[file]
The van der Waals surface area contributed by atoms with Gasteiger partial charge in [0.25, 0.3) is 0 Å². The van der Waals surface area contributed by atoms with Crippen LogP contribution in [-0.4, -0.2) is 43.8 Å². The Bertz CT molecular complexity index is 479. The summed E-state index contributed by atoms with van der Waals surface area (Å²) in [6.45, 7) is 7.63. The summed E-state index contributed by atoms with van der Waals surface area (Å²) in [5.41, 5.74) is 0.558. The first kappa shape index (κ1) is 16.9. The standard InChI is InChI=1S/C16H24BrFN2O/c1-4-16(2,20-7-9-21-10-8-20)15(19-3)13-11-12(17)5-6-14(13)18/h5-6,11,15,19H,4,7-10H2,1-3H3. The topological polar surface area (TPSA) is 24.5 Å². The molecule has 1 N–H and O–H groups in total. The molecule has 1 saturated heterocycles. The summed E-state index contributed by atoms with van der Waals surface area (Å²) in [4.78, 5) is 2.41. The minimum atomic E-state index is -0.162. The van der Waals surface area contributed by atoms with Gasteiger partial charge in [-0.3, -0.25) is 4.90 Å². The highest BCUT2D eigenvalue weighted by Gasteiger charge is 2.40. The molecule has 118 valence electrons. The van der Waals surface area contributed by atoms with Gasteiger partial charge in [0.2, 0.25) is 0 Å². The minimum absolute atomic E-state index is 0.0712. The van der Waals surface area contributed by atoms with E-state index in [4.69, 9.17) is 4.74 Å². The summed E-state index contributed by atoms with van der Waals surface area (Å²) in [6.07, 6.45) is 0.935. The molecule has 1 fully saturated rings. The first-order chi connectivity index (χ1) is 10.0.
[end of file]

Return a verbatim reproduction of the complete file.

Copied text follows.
The van der Waals surface area contributed by atoms with Gasteiger partial charge in [0.25, 0.3) is 0 Å². The van der Waals surface area contributed by atoms with Crippen LogP contribution in [-0.4, -0.2) is 43.8 Å². The Bertz CT molecular complexity index is 479. The summed E-state index contributed by atoms with van der Waals surface area (Å²) in [6.45, 7) is 7.63. The summed E-state index contributed by atoms with van der Waals surface area (Å²) in [5.41, 5.74) is 0.558. The first kappa shape index (κ1) is 16.9. The standard InChI is InChI=1S/C16H24BrFN2O/c1-4-16(2,20-7-9-21-10-8-20)15(19-3)13-11-12(17)5-6-14(13)18/h5-6,11,15,19H,4,7-10H2,1-3H3. The topological polar surface area (TPSA) is 24.5 Å². The molecule has 1 N–H and O–H groups in total. The molecule has 1 saturated heterocycles. The summed E-state index contributed by atoms with van der Waals surface area (Å²) in [4.78, 5) is 2.41. The minimum atomic E-state index is -0.162. The van der Waals surface area contributed by atoms with Gasteiger partial charge in [-0.3, -0.25) is 4.90 Å². The highest BCUT2D eigenvalue weighted by Gasteiger charge is 2.40. The molecule has 118 valence electrons. The van der Waals surface area contributed by atoms with Gasteiger partial charge in [0.2, 0.25) is 0 Å². The minimum absolute atomic E-state index is 0.0712. The van der Waals surface area contributed by atoms with E-state index in [4.69, 9.17) is 4.74 Å². The summed E-state index contributed by atoms with van der Waals surface area (Å²) in [6.07, 6.45) is 0.935. The molecule has 1 fully saturated rings. The first-order chi connectivity index (χ1) is 10.0.